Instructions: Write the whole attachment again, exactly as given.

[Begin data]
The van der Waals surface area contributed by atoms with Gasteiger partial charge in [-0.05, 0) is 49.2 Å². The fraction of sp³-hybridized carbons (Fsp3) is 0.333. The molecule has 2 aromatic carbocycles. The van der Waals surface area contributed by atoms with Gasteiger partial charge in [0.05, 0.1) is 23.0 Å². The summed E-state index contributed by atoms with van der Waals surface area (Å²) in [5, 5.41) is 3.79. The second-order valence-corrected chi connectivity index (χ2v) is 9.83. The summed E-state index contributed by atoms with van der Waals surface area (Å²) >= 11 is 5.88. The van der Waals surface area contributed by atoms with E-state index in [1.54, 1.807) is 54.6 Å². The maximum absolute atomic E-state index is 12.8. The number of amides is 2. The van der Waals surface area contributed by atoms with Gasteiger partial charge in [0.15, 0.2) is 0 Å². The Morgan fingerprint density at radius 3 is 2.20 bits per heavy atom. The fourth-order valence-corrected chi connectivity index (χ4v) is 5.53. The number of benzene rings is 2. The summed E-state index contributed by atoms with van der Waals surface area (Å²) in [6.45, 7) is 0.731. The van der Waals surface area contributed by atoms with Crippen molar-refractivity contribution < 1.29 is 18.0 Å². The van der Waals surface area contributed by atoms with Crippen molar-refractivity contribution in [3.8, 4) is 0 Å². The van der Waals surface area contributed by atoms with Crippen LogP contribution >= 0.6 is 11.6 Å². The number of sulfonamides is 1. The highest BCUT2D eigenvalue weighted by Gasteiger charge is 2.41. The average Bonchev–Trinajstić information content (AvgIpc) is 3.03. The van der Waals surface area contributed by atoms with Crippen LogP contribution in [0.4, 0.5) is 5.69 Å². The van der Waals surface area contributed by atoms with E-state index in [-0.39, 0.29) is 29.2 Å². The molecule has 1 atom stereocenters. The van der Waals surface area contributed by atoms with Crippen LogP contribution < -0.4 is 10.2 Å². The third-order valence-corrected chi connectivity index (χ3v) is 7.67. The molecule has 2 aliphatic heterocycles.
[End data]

The van der Waals surface area contributed by atoms with Gasteiger partial charge in [-0.05, 0) is 49.2 Å². The fraction of sp³-hybridized carbons (Fsp3) is 0.333. The molecule has 2 aromatic carbocycles. The van der Waals surface area contributed by atoms with Gasteiger partial charge in [0.05, 0.1) is 23.0 Å². The summed E-state index contributed by atoms with van der Waals surface area (Å²) in [5, 5.41) is 3.79. The second-order valence-corrected chi connectivity index (χ2v) is 9.83. The summed E-state index contributed by atoms with van der Waals surface area (Å²) >= 11 is 5.88. The van der Waals surface area contributed by atoms with E-state index in [1.54, 1.807) is 54.6 Å². The maximum absolute atomic E-state index is 12.8. The number of amides is 2. The van der Waals surface area contributed by atoms with Gasteiger partial charge in [0.15, 0.2) is 0 Å². The Morgan fingerprint density at radius 3 is 2.20 bits per heavy atom. The fourth-order valence-corrected chi connectivity index (χ4v) is 5.53. The number of benzene rings is 2. The summed E-state index contributed by atoms with van der Waals surface area (Å²) in [6.45, 7) is 0.731. The van der Waals surface area contributed by atoms with Crippen molar-refractivity contribution < 1.29 is 18.0 Å². The van der Waals surface area contributed by atoms with Crippen molar-refractivity contribution in [3.8, 4) is 0 Å². The van der Waals surface area contributed by atoms with Crippen LogP contribution >= 0.6 is 11.6 Å². The number of sulfonamides is 1. The highest BCUT2D eigenvalue weighted by Gasteiger charge is 2.41. The average Bonchev–Trinajstić information content (AvgIpc) is 3.03. The van der Waals surface area contributed by atoms with Crippen LogP contribution in [0.4, 0.5) is 5.69 Å². The van der Waals surface area contributed by atoms with E-state index in [-0.39, 0.29) is 29.2 Å². The molecule has 1 atom stereocenters. The van der Waals surface area contributed by atoms with Crippen LogP contribution < -0.4 is 10.2 Å². The third-order valence-corrected chi connectivity index (χ3v) is 7.67. The molecule has 2 aliphatic heterocycles.